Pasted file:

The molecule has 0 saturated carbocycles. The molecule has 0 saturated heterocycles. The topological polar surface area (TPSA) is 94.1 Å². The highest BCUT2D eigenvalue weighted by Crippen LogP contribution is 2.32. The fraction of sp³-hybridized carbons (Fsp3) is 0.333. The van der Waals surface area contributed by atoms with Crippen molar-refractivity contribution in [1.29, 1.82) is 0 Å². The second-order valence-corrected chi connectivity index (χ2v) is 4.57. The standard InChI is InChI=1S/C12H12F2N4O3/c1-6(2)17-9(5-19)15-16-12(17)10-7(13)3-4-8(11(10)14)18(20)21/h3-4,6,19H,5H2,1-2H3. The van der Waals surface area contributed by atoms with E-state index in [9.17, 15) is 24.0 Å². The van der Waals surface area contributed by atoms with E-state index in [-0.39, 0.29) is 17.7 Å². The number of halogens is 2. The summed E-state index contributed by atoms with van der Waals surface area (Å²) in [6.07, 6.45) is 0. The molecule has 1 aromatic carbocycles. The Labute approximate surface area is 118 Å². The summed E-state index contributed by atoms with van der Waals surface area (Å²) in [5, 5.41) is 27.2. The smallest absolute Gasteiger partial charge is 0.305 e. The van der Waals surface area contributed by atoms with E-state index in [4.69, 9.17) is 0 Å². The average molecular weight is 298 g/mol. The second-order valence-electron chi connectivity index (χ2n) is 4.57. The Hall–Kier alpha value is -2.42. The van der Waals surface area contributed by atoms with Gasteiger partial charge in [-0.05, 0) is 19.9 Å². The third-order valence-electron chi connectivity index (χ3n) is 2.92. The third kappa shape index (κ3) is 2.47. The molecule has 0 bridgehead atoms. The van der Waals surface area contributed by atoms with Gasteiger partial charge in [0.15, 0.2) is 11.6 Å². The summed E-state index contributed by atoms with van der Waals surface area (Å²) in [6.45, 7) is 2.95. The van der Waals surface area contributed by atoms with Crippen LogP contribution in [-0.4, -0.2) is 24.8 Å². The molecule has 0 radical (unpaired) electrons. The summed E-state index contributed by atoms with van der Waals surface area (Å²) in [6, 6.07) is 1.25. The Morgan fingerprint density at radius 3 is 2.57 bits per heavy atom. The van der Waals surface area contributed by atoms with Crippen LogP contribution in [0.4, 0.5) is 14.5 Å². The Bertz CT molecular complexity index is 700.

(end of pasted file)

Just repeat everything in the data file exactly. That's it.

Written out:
The molecule has 0 saturated carbocycles. The molecule has 0 saturated heterocycles. The topological polar surface area (TPSA) is 94.1 Å². The highest BCUT2D eigenvalue weighted by Crippen LogP contribution is 2.32. The fraction of sp³-hybridized carbons (Fsp3) is 0.333. The van der Waals surface area contributed by atoms with Crippen molar-refractivity contribution in [1.29, 1.82) is 0 Å². The second-order valence-corrected chi connectivity index (χ2v) is 4.57. The standard InChI is InChI=1S/C12H12F2N4O3/c1-6(2)17-9(5-19)15-16-12(17)10-7(13)3-4-8(11(10)14)18(20)21/h3-4,6,19H,5H2,1-2H3. The van der Waals surface area contributed by atoms with E-state index in [9.17, 15) is 24.0 Å². The van der Waals surface area contributed by atoms with E-state index in [-0.39, 0.29) is 17.7 Å². The number of halogens is 2. The summed E-state index contributed by atoms with van der Waals surface area (Å²) in [6.07, 6.45) is 0. The molecule has 1 aromatic carbocycles. The Labute approximate surface area is 118 Å². The summed E-state index contributed by atoms with van der Waals surface area (Å²) in [5, 5.41) is 27.2. The smallest absolute Gasteiger partial charge is 0.305 e. The van der Waals surface area contributed by atoms with E-state index in [4.69, 9.17) is 0 Å². The average molecular weight is 298 g/mol. The second-order valence-electron chi connectivity index (χ2n) is 4.57. The Hall–Kier alpha value is -2.42. The van der Waals surface area contributed by atoms with Gasteiger partial charge in [-0.05, 0) is 19.9 Å². The third-order valence-electron chi connectivity index (χ3n) is 2.92. The third kappa shape index (κ3) is 2.47. The molecule has 0 bridgehead atoms. The van der Waals surface area contributed by atoms with Gasteiger partial charge in [0.15, 0.2) is 11.6 Å². The summed E-state index contributed by atoms with van der Waals surface area (Å²) in [6.45, 7) is 2.95. The van der Waals surface area contributed by atoms with Crippen LogP contribution in [-0.4, -0.2) is 24.8 Å². The molecule has 0 radical (unpaired) electrons. The summed E-state index contributed by atoms with van der Waals surface area (Å²) in [6, 6.07) is 1.25. The Morgan fingerprint density at radius 3 is 2.57 bits per heavy atom. The van der Waals surface area contributed by atoms with Crippen LogP contribution in [0.4, 0.5) is 14.5 Å². The Bertz CT molecular complexity index is 700.